As those who have followed our St. Louis Cardinals Top 40 Prospects countdown over the last month and a half here at The Cardinal Nation know, the selection of our master top 40 list was a melding of multiple points of view.
As a result, a number of deserving players on each of our individual lists did not make the consolidated Top 40. In these articles, we highlight those prospects – our “Best of the Rest”.
Following is the overall top 40, with my list through #46 next to it. Highlighted are the names from my list that missed the top 40 which I will cover here. Again, we originally included 46 names to increase the chances of getting 40 names for which there was a consensus.
|TCN Top 40||Brian Walton|
|1||Marco Gonzales||1||Marco Gonzales|
|2||Alex Reyes||2||Alex Reyes|
|3||Rob Kaminsky||3||Rob Kaminsky|
|4||Randal Grichuk||4||Stephen Piscotty|
|5||Stephen Piscotty||5||Randal Grichuk|
|6||Jack Flaherty||6||Tim Cooney|
|7||Tim Cooney||7||Jack Flaherty|
|8||Sam Tuivailala||8||Luke Weaver|
|9||Luke Weaver||9||Sam Tuivailala|
|10||Charlie Tilson||10||Charlie Tilson|
|11||Carson Kelly||11||Carson Kelly|
|12||Aledmys Diaz||12||Aledmys Diaz|
|13||Tommy Pham||13||Jacob Wilson|
|14||Jacob Wilson||14||Tommy Pham|
|15||Breyvic Valera||15||Juan Herrera|
|16||Magneuris Sierra||16||Breyvic Valera|
|17||Juan Herrera||17||Nick Petree|
|18||Ian McKinney||18||Greg Garcia|
|19||Edmundo Sosa||19||Ian McKinney|
|20||Nick Petree||20||Magneuris Sierra|
|21||Greg Garcia||21||Edmundo Sosa|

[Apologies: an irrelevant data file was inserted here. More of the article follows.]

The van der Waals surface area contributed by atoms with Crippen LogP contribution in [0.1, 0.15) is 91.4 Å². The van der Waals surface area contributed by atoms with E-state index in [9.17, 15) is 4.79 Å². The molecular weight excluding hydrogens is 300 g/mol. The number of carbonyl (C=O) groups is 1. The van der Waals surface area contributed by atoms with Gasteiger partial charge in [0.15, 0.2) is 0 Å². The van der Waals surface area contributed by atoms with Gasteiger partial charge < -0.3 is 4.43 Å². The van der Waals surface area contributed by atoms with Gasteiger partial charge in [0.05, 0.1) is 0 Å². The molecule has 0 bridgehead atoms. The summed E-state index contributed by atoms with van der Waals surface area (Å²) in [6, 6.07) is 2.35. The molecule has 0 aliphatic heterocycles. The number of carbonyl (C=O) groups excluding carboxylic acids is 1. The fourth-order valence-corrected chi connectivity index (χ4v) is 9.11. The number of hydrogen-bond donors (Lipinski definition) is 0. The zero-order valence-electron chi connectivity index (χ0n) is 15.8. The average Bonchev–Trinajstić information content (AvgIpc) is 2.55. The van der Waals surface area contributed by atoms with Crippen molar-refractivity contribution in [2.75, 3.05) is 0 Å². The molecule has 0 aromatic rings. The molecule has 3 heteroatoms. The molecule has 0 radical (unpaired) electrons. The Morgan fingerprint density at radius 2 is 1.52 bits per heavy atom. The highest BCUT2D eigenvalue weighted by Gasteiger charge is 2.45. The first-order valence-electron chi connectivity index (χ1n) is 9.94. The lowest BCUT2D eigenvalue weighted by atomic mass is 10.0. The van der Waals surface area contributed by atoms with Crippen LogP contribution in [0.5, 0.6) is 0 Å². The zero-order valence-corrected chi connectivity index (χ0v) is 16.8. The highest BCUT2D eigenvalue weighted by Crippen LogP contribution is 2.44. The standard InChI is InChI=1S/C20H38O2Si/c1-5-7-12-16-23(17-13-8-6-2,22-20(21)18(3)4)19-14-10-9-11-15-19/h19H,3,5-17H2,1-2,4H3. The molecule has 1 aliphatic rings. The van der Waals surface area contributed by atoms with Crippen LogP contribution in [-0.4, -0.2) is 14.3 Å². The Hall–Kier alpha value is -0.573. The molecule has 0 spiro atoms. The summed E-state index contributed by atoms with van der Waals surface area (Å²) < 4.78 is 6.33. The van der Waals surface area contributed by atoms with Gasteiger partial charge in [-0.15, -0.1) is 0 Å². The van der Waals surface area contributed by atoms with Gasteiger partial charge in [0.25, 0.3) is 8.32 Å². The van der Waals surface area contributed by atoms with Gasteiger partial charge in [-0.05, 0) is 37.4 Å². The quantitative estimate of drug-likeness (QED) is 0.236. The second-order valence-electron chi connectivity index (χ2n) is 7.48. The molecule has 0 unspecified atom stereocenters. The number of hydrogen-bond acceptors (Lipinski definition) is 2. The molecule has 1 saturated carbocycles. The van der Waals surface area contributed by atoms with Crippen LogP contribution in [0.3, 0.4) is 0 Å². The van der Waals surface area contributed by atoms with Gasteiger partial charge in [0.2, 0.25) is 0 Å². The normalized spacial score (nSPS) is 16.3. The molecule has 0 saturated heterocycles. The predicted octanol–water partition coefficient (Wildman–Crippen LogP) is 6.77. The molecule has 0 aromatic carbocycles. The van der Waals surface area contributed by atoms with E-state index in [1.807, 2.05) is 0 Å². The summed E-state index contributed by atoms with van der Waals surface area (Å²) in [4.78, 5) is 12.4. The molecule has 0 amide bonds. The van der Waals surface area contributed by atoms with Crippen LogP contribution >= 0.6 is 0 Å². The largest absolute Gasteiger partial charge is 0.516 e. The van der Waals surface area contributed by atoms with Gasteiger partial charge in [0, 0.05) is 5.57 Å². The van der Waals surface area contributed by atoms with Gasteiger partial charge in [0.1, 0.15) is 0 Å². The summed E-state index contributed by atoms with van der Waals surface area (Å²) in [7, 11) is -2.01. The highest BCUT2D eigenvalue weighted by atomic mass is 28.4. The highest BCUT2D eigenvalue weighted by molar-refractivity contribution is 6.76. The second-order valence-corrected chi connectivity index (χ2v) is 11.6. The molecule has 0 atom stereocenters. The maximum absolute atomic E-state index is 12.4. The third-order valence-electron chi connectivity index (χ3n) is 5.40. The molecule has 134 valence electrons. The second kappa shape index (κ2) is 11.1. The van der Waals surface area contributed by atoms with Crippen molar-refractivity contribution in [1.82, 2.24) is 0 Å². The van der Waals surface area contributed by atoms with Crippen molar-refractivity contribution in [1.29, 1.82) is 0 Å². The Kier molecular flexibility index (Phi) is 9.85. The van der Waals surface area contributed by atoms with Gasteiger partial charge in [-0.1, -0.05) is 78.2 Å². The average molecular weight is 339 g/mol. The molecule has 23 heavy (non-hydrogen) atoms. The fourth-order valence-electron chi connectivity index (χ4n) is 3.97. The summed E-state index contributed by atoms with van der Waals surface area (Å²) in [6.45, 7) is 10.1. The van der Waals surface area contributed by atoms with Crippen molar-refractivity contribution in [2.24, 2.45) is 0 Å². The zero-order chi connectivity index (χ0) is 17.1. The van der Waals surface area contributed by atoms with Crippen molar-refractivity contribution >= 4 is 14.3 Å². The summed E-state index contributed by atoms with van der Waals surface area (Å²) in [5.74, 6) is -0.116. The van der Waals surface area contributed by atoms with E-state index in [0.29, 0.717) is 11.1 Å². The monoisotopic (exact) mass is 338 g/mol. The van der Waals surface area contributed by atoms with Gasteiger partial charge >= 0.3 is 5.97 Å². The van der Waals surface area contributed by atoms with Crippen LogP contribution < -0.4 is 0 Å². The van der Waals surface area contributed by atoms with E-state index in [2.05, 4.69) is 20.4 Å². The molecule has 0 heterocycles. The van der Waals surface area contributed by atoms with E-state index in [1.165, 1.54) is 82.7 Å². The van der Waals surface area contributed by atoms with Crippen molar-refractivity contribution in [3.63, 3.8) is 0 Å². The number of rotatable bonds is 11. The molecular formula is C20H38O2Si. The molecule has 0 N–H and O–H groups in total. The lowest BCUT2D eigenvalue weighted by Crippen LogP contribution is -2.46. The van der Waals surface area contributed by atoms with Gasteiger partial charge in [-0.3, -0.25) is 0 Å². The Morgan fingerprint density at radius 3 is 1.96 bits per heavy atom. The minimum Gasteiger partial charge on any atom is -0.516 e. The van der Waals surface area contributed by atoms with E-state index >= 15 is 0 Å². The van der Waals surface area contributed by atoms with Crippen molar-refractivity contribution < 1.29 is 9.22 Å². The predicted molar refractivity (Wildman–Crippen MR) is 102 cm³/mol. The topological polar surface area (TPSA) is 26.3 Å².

|22||Malik Collymore||22||Oscar Mercado|
|23||Oscar Mercado||23||Mike Mayers|
|24||Bryan Dobzanski||24||Bryan Dobzanski|
|25||Mike Mayers||25||Malik Collymore|
|26||Cody Stanley||26||Cody Stanley|
|27||Patrick Wisdom||27||Patrick Wisdom|
|28||Rowan Wick||28||Zach Petrick|
|29||Zach Petrick||29||C.J. McElroy|
|30||Xavier Scruggs||30||Ronnie Williams|
|31||Ronnie Williams||31||Ronald Castillo|
|32||C.J. McElroy||32||Xavier Scruggs|
|33||Mason Katz||33||Mason Katz|
|34||Daniel Poncedeleon||34||Fernando Baez|
|35||Andrew Morales||35||Rowan Wick|
|36||Ronald Castillo||36||Juan Perez|
|37||Dixon Llorens||37||Daniel Poncedeleon|
|38||Fernando Baez||38||Trey Nielsen|
|39||Darren Seferina||39||Andrew Morales|
|40||Juan Perez||40||Darren Seferina|
Where there are certainly differences in the respective rankings, there is little significant variance between the names on my list and the consolidated view. That is not surprising since my vote was weighted heaviest. State College right-hander Trey Nielsen is the only name among my top 40 to not make the overall list.
Five other players were among my top 46, each with a shot at reaching the overall top 40, had the votes aligned. They are pitchers Boone Whiting, Kurt Heyer, Chris Perry and Jery Then, along with outfielder Vaughn Bryan.